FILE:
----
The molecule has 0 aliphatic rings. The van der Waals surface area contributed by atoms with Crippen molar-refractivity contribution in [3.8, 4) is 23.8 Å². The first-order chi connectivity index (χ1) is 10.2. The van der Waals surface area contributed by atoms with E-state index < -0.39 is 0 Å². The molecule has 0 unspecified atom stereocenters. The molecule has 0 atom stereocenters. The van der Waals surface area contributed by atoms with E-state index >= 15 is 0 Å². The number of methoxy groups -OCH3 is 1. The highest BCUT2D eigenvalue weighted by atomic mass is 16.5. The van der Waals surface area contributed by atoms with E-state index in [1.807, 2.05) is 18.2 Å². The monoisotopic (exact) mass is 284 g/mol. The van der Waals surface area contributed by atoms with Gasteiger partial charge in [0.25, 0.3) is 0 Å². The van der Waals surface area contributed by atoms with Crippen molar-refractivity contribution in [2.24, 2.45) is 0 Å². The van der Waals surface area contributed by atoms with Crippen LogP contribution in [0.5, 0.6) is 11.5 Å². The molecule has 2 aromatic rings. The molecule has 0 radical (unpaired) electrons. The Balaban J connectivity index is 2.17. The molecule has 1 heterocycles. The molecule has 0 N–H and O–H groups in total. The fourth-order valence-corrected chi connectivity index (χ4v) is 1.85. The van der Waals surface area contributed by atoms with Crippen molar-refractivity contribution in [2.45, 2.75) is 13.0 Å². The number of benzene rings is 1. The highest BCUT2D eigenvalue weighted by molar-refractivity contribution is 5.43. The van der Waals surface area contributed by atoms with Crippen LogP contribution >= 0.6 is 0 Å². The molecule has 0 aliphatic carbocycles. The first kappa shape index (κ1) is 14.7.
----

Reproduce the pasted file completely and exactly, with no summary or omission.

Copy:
The molecule has 0 aliphatic rings. The van der Waals surface area contributed by atoms with Crippen molar-refractivity contribution in [3.8, 4) is 23.8 Å². The first-order chi connectivity index (χ1) is 10.2. The van der Waals surface area contributed by atoms with E-state index < -0.39 is 0 Å². The molecule has 0 unspecified atom stereocenters. The molecule has 0 atom stereocenters. The van der Waals surface area contributed by atoms with E-state index >= 15 is 0 Å². The number of methoxy groups -OCH3 is 1. The highest BCUT2D eigenvalue weighted by atomic mass is 16.5. The van der Waals surface area contributed by atoms with E-state index in [1.807, 2.05) is 18.2 Å². The monoisotopic (exact) mass is 284 g/mol. The van der Waals surface area contributed by atoms with Gasteiger partial charge in [0.25, 0.3) is 0 Å². The van der Waals surface area contributed by atoms with Crippen molar-refractivity contribution in [2.24, 2.45) is 0 Å². The van der Waals surface area contributed by atoms with Crippen LogP contribution in [0.5, 0.6) is 11.5 Å². The molecule has 2 aromatic rings. The molecule has 0 radical (unpaired) electrons. The Balaban J connectivity index is 2.17. The molecule has 1 heterocycles. The molecule has 0 N–H and O–H groups in total. The fourth-order valence-corrected chi connectivity index (χ4v) is 1.85. The van der Waals surface area contributed by atoms with Crippen molar-refractivity contribution in [2.45, 2.75) is 13.0 Å². The number of benzene rings is 1. The highest BCUT2D eigenvalue weighted by molar-refractivity contribution is 5.43. The van der Waals surface area contributed by atoms with Crippen LogP contribution >= 0.6 is 0 Å². The molecule has 0 aliphatic carbocycles. The first kappa shape index (κ1) is 14.7.